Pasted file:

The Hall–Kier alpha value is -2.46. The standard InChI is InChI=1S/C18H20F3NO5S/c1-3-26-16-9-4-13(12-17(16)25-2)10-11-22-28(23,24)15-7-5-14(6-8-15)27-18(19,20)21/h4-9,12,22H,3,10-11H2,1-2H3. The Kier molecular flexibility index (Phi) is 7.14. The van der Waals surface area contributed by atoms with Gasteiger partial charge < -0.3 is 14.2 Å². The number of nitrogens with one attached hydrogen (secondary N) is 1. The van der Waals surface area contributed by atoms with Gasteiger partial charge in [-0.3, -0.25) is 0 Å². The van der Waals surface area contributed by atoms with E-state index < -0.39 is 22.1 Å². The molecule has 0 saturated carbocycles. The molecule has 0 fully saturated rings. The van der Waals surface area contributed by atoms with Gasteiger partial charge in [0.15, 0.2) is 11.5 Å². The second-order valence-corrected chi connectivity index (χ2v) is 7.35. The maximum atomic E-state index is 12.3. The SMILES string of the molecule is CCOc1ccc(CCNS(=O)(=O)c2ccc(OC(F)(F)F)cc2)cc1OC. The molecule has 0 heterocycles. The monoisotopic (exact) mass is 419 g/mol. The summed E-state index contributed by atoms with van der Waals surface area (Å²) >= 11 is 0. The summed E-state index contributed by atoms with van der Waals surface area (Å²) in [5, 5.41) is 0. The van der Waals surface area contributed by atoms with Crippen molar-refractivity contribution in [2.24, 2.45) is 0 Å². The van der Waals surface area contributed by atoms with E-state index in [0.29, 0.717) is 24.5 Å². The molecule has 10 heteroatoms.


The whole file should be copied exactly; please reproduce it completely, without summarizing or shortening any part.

The Hall–Kier alpha value is -2.46. The standard InChI is InChI=1S/C18H20F3NO5S/c1-3-26-16-9-4-13(12-17(16)25-2)10-11-22-28(23,24)15-7-5-14(6-8-15)27-18(19,20)21/h4-9,12,22H,3,10-11H2,1-2H3. The Kier molecular flexibility index (Phi) is 7.14. The van der Waals surface area contributed by atoms with Gasteiger partial charge < -0.3 is 14.2 Å². The number of nitrogens with one attached hydrogen (secondary N) is 1. The van der Waals surface area contributed by atoms with Gasteiger partial charge in [-0.3, -0.25) is 0 Å². The van der Waals surface area contributed by atoms with E-state index < -0.39 is 22.1 Å². The molecule has 0 saturated carbocycles. The molecule has 0 fully saturated rings. The van der Waals surface area contributed by atoms with Gasteiger partial charge in [0.15, 0.2) is 11.5 Å². The second-order valence-corrected chi connectivity index (χ2v) is 7.35. The maximum atomic E-state index is 12.3. The SMILES string of the molecule is CCOc1ccc(CCNS(=O)(=O)c2ccc(OC(F)(F)F)cc2)cc1OC. The molecule has 0 heterocycles. The monoisotopic (exact) mass is 419 g/mol. The summed E-state index contributed by atoms with van der Waals surface area (Å²) >= 11 is 0. The summed E-state index contributed by atoms with van der Waals surface area (Å²) in [5, 5.41) is 0. The van der Waals surface area contributed by atoms with Crippen molar-refractivity contribution in [2.24, 2.45) is 0 Å². The van der Waals surface area contributed by atoms with E-state index in [0.29, 0.717) is 24.5 Å². The molecule has 10 heteroatoms.